Sunday, October 4, 2015

The Stages of Cronedom

We're starting to plan this year's Day of the Dead ritual, and boy, does it seem like the community needs it this year!  Between the fires, the drought, climate change, the crazy state of the world (and this presidential election insanity) and the endless stream of school shootings, not to mention personal  losses and griefs, reasons for needing a grief ritual abound.  So, consider coming if laying down some of the heaviness and burden of grief you're carrying would be of benefit to you.

The season's inward focus and the rapid approach of the year's end brought a poem this morning.  Oh,  I just can't seem to help but be immersed in mortality issues these days.  In my morning pages, I wound up musing about our elder years.  It's becoming clear to me that "old age" isn't just one concise period toward the end of life.  There are stages that I, at least, am moving through.  So, here it is... as usual, a little raw and most likely in need of revision (that's what I love about blogging - you get to experiment without feeling as though it has to be perfect).

First, you are a novice elder.
Monthly bleeding finally ends,
bringing both relief
and sadness.
If you are lucky,
you receive a crone initiation
and a welcoming.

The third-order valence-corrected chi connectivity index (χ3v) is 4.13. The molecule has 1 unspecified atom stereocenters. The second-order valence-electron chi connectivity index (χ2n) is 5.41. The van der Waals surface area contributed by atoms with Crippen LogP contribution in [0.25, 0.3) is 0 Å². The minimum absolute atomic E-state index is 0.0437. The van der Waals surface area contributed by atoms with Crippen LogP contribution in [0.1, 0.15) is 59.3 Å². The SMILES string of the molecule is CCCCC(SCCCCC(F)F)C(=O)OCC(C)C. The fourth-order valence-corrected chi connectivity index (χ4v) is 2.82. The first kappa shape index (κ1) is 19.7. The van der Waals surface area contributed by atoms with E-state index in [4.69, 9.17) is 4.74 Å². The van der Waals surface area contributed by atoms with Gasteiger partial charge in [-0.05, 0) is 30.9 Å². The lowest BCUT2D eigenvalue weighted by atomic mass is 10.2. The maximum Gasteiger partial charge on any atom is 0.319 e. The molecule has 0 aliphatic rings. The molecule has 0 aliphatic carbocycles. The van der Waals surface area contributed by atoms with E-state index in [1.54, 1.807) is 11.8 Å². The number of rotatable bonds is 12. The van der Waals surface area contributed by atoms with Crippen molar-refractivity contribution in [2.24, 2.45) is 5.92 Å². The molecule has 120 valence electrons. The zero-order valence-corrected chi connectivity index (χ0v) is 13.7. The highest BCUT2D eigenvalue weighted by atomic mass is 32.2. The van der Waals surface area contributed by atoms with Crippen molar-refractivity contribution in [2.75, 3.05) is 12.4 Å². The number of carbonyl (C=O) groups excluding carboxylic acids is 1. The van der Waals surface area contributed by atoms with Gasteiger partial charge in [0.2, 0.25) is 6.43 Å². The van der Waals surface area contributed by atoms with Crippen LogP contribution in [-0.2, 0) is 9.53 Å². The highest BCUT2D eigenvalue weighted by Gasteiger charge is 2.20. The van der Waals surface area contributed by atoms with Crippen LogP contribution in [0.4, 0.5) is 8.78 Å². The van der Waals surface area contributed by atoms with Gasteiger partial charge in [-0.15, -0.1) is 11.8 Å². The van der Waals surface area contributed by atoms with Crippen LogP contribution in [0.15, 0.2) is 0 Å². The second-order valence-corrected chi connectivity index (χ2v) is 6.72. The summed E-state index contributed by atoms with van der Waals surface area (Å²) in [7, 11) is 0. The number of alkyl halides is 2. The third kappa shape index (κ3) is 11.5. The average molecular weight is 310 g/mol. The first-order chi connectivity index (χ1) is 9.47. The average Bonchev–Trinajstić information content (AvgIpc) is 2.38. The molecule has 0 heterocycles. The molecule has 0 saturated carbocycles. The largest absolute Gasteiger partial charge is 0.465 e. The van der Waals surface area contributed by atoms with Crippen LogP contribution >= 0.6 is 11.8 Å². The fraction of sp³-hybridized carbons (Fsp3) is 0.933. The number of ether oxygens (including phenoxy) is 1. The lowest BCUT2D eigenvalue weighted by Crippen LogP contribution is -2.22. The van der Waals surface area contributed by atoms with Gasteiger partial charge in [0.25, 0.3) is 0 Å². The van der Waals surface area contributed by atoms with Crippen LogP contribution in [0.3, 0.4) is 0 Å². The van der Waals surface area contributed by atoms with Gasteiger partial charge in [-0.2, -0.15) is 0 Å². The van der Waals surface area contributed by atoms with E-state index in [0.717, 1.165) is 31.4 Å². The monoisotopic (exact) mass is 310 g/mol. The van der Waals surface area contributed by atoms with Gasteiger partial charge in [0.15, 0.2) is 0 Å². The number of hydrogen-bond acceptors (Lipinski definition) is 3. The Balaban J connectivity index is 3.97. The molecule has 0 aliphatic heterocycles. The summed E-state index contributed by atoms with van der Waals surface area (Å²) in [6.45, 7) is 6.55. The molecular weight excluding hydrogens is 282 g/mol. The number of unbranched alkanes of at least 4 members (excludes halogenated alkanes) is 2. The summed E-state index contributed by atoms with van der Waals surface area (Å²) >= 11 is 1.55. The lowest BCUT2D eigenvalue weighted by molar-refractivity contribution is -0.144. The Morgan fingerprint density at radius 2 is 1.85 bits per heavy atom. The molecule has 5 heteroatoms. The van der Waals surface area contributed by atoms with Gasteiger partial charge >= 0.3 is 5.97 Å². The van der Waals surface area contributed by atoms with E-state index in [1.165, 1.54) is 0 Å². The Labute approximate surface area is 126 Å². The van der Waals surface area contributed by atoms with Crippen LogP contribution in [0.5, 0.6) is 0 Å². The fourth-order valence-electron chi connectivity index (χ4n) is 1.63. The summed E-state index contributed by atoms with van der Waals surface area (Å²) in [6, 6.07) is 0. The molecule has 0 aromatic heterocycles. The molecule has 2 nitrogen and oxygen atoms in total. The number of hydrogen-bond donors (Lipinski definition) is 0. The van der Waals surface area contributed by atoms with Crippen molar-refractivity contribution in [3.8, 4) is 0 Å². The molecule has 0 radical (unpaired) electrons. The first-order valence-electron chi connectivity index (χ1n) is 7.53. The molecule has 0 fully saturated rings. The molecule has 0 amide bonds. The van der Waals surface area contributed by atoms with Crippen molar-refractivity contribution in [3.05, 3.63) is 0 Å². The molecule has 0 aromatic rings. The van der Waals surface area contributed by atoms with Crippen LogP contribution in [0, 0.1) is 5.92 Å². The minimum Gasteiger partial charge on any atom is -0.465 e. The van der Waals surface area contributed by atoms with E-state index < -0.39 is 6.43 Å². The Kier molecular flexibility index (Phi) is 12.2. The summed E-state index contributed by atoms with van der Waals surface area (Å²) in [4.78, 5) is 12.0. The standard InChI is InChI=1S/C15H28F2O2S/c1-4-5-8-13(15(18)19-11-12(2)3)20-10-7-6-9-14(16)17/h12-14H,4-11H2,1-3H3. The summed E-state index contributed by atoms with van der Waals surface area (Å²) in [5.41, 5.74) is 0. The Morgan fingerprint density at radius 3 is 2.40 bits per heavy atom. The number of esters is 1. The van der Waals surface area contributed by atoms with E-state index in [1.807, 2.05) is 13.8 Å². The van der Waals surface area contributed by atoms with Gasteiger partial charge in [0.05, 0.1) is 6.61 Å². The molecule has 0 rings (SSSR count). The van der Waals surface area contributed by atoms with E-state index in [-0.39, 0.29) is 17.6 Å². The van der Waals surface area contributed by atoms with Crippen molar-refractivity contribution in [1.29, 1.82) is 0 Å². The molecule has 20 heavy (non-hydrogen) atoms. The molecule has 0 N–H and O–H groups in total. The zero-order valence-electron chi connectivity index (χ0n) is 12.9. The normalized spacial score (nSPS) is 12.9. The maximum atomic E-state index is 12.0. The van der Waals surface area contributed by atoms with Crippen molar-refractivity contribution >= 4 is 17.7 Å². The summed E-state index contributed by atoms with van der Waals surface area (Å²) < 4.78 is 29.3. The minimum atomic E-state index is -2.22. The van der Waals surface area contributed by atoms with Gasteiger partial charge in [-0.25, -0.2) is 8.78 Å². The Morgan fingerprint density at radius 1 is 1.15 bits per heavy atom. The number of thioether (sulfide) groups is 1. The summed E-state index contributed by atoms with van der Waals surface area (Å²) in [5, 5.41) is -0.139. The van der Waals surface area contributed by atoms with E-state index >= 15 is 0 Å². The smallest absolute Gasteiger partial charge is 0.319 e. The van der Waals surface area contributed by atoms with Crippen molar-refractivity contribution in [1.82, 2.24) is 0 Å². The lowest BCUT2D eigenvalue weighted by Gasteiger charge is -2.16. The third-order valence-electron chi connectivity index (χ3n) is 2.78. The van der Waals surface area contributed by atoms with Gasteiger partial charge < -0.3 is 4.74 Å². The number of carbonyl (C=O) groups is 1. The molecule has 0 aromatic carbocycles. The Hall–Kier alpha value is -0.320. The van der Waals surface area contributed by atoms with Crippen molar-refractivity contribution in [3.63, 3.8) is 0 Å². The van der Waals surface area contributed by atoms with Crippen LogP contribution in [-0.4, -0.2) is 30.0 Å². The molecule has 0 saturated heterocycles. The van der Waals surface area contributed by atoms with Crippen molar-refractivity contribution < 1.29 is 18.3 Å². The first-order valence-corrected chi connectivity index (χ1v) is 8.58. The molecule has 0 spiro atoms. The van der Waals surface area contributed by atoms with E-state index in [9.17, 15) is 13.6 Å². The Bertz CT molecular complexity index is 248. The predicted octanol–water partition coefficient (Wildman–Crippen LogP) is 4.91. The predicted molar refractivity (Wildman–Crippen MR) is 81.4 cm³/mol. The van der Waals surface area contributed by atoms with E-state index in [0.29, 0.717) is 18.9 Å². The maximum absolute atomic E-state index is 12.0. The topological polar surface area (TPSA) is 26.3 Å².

You begin to look at older friends
in a new way.
You study how they move,
how they rest,
how they persist in their arts.

Then, you move into
early cronehood.
You stop coloring your hair.
You grandparent.
If you are lucky,
you retire from your day job.
Because you live within youth culture,
you become invisible to many.
You wince at your image in the mirror,
hating the new lines etched
into your face and your sagging skin.
Then, you exhale deeply
and promise yourself to
accept it all.

Next, you surprise yourself
by finding that there is a
middle-elder phase.
You begin to identify yourself
as old.  Sometimes.
Inherent weaknesses in the body
begin to clarify themselves
into symptoms.
It is easy to get lost 
and discouraged now.
You realize that you will never
go backpacking again.
You visit your acupuncturist and
chiropractor.  Often.
If you are even a little wise,
you turn inward and to
whatever gods or spirits
call you.
You allow your gifts
to flow unobstructed.
You care less and less
what people think of you.
You begin to lose 
(or lose more) people.
You understand how much grief
there will be from now on.
You wonder how you can
bless and serve the young.

Later, you move into
true old age.
Not having arrived there yet,
I cannot speak of it
with any authority.
I suspect that the work 
will be to learn more
about  acceptance and
about staying open-hearted,
should I reach this  stage.
That opening to the life-force
and also the death-force
will be what is required.
I hope that I live long enough
to hold all things –
to love my beloveds -
to bless the youngers –

and to meld into the earth.